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What is in your sunscreen?

Skin Conditions, General | November 7, 2016 | Author: Naturopath

general

What is in your sunscreen?

“If you love the great outdoors, you need a hardworking sunscreen”- Captions like this have attracted our attention probably a million times. There would hardly be anyone who has not fallen under the charm of sun protection products with their attractive labels, elegant look, amazing numbers and everlasting promises. Yes, protection from excessive sun exposure is essential, especially when statistics points that Australians have the second highest rate of skin cancer in the world. But do we really need ‘hardworking sunscreens’ to protect us from the sun? Let us take a look.

What are sunscreens? Are they really a necessity?

Sun protection products are topical (applied to skin) agents that shield us from the harmful ultraviolet rays (UVA and UVB) of the sun. They have varying degrees of sun protection factor (SPF), a measure that rates the product’s ability to block harmful UVB rays. Due to their capacity to delay sunburns, sunscreens are advocated for skin cancer prevention.

Although we have wholeheartedly embraced commercial sunscreens, a report published in 2016 by the Australian Institute of Health and Welfare (AIHW) confirms that melanoma skin cancer incidence has significantly increased in the past 30 years. This contradiction raises serious concerns regarding the effectiveness of sun protection formulas in preventing skin cancer.

Moreover, some epidemiological (population-based) data suggests that sunscreen use could be a risk rather than protective factor for skin cancer development.

This is not surprising given the fact that the product is loaded with several toxic chemicals. Nevertheless, we simply feel safe when we come across the words, ‘paraben-free’, ‘phthalate-free’, ‘hypoallergenic’ and so forth, on sunscreen labels. But, is there more to it than parabens and phthalates? Unfortunately, the answer is yes!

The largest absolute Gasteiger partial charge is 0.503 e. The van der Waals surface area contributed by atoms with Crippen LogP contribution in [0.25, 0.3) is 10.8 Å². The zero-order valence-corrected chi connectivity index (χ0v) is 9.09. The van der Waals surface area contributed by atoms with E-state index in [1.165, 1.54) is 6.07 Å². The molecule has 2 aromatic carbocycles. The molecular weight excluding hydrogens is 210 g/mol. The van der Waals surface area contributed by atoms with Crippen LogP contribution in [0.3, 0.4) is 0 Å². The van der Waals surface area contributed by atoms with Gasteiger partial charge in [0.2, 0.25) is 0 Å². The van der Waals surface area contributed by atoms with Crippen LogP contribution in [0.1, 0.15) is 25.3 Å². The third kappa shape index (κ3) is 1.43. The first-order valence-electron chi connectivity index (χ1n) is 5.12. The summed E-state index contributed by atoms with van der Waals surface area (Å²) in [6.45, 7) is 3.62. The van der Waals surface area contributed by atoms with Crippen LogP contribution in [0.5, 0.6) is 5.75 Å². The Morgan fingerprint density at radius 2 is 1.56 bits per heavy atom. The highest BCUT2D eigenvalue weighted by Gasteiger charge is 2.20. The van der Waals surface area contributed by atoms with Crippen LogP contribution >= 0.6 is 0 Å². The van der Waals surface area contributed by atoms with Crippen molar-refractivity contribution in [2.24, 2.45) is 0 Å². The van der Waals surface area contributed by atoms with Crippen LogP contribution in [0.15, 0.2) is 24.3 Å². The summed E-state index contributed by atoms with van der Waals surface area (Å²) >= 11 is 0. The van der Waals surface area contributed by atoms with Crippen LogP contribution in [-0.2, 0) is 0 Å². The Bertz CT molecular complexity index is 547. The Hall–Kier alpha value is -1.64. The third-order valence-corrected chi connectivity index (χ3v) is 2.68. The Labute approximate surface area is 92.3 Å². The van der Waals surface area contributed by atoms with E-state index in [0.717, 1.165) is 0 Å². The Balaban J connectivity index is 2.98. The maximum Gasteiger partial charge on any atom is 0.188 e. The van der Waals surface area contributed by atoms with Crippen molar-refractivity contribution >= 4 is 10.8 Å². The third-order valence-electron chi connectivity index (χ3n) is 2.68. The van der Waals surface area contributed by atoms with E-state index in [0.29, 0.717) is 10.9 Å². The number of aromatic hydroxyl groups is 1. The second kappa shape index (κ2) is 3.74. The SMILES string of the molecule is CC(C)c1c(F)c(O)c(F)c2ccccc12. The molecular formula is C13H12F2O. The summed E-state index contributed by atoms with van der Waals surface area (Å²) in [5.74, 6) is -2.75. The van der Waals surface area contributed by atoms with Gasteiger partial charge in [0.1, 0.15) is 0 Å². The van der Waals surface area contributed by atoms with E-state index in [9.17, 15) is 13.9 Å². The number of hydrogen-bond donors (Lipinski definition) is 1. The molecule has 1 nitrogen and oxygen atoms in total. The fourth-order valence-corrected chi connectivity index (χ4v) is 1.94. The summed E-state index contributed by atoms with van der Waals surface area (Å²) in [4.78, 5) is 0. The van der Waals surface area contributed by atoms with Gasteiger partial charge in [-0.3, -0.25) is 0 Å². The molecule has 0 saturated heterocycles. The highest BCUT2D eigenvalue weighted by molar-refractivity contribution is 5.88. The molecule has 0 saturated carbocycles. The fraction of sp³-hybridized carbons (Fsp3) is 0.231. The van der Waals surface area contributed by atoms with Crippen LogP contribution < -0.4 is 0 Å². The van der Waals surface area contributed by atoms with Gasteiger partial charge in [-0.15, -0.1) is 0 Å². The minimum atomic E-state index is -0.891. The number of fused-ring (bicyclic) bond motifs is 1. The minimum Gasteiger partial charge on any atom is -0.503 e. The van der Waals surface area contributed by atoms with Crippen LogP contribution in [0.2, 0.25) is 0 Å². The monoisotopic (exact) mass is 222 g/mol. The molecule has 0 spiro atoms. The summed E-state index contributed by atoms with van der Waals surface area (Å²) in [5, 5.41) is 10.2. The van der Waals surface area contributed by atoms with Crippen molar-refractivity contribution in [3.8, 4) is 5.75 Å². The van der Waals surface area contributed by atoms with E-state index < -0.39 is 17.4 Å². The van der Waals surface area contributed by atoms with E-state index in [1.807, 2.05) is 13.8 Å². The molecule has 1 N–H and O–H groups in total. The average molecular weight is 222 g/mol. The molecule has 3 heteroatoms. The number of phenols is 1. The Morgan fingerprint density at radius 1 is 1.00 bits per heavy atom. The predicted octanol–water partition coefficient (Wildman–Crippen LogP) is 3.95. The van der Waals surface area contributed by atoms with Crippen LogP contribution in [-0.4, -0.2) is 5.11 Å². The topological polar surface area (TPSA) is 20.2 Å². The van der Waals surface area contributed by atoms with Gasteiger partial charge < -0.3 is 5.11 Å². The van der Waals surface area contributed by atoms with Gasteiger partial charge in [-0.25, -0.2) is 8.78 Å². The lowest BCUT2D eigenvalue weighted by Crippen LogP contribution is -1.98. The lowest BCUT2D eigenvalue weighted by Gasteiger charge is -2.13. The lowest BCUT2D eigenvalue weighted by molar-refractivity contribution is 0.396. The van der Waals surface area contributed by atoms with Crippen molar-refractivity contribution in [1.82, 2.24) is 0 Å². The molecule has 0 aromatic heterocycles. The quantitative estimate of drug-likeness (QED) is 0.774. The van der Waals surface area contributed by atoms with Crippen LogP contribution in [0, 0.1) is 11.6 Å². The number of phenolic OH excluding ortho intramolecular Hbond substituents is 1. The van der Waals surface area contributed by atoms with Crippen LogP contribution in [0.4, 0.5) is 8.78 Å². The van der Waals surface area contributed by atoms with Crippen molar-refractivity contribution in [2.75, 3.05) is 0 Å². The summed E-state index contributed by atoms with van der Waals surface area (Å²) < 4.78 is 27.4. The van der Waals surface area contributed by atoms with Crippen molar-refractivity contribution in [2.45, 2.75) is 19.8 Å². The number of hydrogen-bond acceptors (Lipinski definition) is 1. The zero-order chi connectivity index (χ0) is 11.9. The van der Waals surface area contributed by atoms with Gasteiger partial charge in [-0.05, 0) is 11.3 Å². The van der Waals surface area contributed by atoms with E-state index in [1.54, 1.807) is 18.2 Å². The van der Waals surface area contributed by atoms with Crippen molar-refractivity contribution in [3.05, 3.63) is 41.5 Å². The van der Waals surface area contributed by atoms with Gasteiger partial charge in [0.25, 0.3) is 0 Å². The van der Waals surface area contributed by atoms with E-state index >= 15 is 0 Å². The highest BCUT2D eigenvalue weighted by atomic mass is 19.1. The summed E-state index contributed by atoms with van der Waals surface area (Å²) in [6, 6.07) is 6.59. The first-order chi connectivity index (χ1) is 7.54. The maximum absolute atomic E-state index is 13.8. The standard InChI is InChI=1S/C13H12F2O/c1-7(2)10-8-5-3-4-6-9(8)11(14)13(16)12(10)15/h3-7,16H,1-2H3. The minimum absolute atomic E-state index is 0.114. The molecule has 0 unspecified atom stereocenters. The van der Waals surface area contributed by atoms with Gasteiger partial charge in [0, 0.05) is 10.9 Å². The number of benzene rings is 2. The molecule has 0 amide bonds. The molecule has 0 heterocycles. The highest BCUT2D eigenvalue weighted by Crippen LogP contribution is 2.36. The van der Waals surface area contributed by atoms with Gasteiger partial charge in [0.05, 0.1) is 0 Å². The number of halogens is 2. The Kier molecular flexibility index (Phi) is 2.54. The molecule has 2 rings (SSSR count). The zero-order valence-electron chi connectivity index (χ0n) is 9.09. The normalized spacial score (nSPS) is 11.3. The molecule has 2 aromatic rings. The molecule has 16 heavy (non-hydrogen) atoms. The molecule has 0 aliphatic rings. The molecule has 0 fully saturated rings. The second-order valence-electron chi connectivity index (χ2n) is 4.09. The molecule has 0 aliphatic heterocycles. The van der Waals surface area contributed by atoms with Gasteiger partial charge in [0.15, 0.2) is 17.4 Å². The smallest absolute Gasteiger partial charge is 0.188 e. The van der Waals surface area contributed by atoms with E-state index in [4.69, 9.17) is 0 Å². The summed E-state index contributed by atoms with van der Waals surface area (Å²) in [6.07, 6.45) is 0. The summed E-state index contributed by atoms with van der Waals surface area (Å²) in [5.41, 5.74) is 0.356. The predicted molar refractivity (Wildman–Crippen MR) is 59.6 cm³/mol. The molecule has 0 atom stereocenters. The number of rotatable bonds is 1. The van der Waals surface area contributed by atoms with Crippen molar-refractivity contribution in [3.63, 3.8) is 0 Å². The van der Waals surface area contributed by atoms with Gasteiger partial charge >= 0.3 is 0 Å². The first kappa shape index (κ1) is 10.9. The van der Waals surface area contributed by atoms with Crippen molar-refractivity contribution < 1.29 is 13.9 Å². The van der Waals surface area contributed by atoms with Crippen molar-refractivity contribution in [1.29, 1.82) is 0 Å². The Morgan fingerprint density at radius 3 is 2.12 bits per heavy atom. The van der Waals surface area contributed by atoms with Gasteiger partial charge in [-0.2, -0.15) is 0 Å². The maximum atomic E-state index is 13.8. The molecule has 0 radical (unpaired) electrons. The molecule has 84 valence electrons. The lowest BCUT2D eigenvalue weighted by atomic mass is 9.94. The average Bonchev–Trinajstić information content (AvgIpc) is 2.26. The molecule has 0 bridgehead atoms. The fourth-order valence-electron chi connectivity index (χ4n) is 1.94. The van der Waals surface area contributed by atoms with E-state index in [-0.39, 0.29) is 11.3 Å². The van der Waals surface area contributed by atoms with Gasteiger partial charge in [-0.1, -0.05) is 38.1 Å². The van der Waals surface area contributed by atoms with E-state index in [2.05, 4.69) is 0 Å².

Common ingredients in sunscreens and their effects on human health

Sun protection agents are categorized into two, based on their mechanism of action- sunblocks and sunscreens.

Sunblocks, also known as physical blockers, are formulations that act as an opaque barrier between the skin and the UV rays, by reflecting or scattering them. Nowadays, sunblocks are typically known as physical or mineral sunscreens. They contain inorganic ingredients such as zinc oxide and titanium dioxide.

Sunscreens are chemical absorbers. They impart protection to the skin by absorbing UV rays. From a cosmetic perspective, chemical sunscreens are preferred as they are translucent and penetrate the skin without leaving any residues.

Ingredients that act as UVA filters

Chemical sunscreen ingredients are also referred to as ‘organic’ ingredients. This should not be confused with the term ‘natural’. In this context, organic simply means having carbon atoms, and is used to differentiate from inorganic mineral-based sunscreens that do not have carbon molecules.